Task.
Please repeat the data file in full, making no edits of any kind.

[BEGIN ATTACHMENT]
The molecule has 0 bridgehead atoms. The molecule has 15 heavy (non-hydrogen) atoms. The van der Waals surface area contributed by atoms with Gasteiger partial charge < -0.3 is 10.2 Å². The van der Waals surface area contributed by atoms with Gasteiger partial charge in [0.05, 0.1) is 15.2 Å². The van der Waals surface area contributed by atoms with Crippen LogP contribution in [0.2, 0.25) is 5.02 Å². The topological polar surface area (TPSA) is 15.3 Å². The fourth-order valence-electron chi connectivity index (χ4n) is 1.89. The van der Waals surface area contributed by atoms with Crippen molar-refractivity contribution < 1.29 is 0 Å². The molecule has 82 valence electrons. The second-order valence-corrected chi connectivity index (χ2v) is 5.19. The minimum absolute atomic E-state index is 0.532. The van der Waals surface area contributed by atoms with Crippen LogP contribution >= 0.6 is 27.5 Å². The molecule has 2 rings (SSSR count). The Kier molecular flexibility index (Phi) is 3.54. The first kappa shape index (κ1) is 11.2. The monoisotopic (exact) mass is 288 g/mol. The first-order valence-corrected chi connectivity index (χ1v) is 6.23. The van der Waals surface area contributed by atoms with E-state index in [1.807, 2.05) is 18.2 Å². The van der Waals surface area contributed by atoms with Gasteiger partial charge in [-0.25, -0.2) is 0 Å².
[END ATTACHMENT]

The molecule has 0 bridgehead atoms. The molecule has 15 heavy (non-hydrogen) atoms. The van der Waals surface area contributed by atoms with Gasteiger partial charge < -0.3 is 10.2 Å². The van der Waals surface area contributed by atoms with Gasteiger partial charge in [0.05, 0.1) is 15.2 Å². The van der Waals surface area contributed by atoms with Crippen LogP contribution in [0.2, 0.25) is 5.02 Å². The topological polar surface area (TPSA) is 15.3 Å². The fourth-order valence-electron chi connectivity index (χ4n) is 1.89. The van der Waals surface area contributed by atoms with Crippen molar-refractivity contribution < 1.29 is 0 Å². The molecule has 82 valence electrons. The second-order valence-corrected chi connectivity index (χ2v) is 5.19. The minimum absolute atomic E-state index is 0.532. The van der Waals surface area contributed by atoms with Crippen LogP contribution >= 0.6 is 27.5 Å². The molecule has 2 rings (SSSR count). The Kier molecular flexibility index (Phi) is 3.54. The first kappa shape index (κ1) is 11.2. The monoisotopic (exact) mass is 288 g/mol. The first-order valence-corrected chi connectivity index (χ1v) is 6.23. The van der Waals surface area contributed by atoms with E-state index in [1.807, 2.05) is 18.2 Å². The van der Waals surface area contributed by atoms with Gasteiger partial charge in [-0.25, -0.2) is 0 Å².